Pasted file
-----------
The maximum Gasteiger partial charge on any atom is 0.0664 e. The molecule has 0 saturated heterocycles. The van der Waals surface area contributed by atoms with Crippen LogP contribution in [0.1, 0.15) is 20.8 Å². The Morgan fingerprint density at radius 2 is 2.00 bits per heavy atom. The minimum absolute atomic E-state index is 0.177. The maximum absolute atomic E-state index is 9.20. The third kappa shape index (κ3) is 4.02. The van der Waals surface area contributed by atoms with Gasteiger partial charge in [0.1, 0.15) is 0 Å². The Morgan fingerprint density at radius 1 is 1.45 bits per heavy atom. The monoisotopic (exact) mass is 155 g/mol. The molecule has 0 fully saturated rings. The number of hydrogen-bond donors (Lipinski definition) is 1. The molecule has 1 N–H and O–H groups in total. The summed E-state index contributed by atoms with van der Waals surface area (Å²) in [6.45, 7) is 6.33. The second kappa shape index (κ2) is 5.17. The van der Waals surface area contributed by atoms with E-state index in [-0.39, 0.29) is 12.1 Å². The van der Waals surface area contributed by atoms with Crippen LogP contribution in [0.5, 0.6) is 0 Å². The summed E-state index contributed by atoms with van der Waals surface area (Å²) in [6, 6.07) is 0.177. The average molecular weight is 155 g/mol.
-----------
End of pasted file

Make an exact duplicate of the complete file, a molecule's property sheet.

The maximum Gasteiger partial charge on any atom is 0.0664 e. The molecule has 0 saturated heterocycles. The van der Waals surface area contributed by atoms with Crippen LogP contribution in [0.1, 0.15) is 20.8 Å². The Morgan fingerprint density at radius 2 is 2.00 bits per heavy atom. The minimum absolute atomic E-state index is 0.177. The maximum absolute atomic E-state index is 9.20. The third kappa shape index (κ3) is 4.02. The van der Waals surface area contributed by atoms with Gasteiger partial charge in [0.1, 0.15) is 0 Å². The Morgan fingerprint density at radius 1 is 1.45 bits per heavy atom. The monoisotopic (exact) mass is 155 g/mol. The molecule has 0 fully saturated rings. The number of hydrogen-bond donors (Lipinski definition) is 1. The molecule has 1 N–H and O–H groups in total. The summed E-state index contributed by atoms with van der Waals surface area (Å²) in [6.45, 7) is 6.33. The second kappa shape index (κ2) is 5.17. The van der Waals surface area contributed by atoms with E-state index in [-0.39, 0.29) is 12.1 Å². The van der Waals surface area contributed by atoms with Crippen LogP contribution in [0.5, 0.6) is 0 Å². The summed E-state index contributed by atoms with van der Waals surface area (Å²) in [6, 6.07) is 0.177. The average molecular weight is 155 g/mol.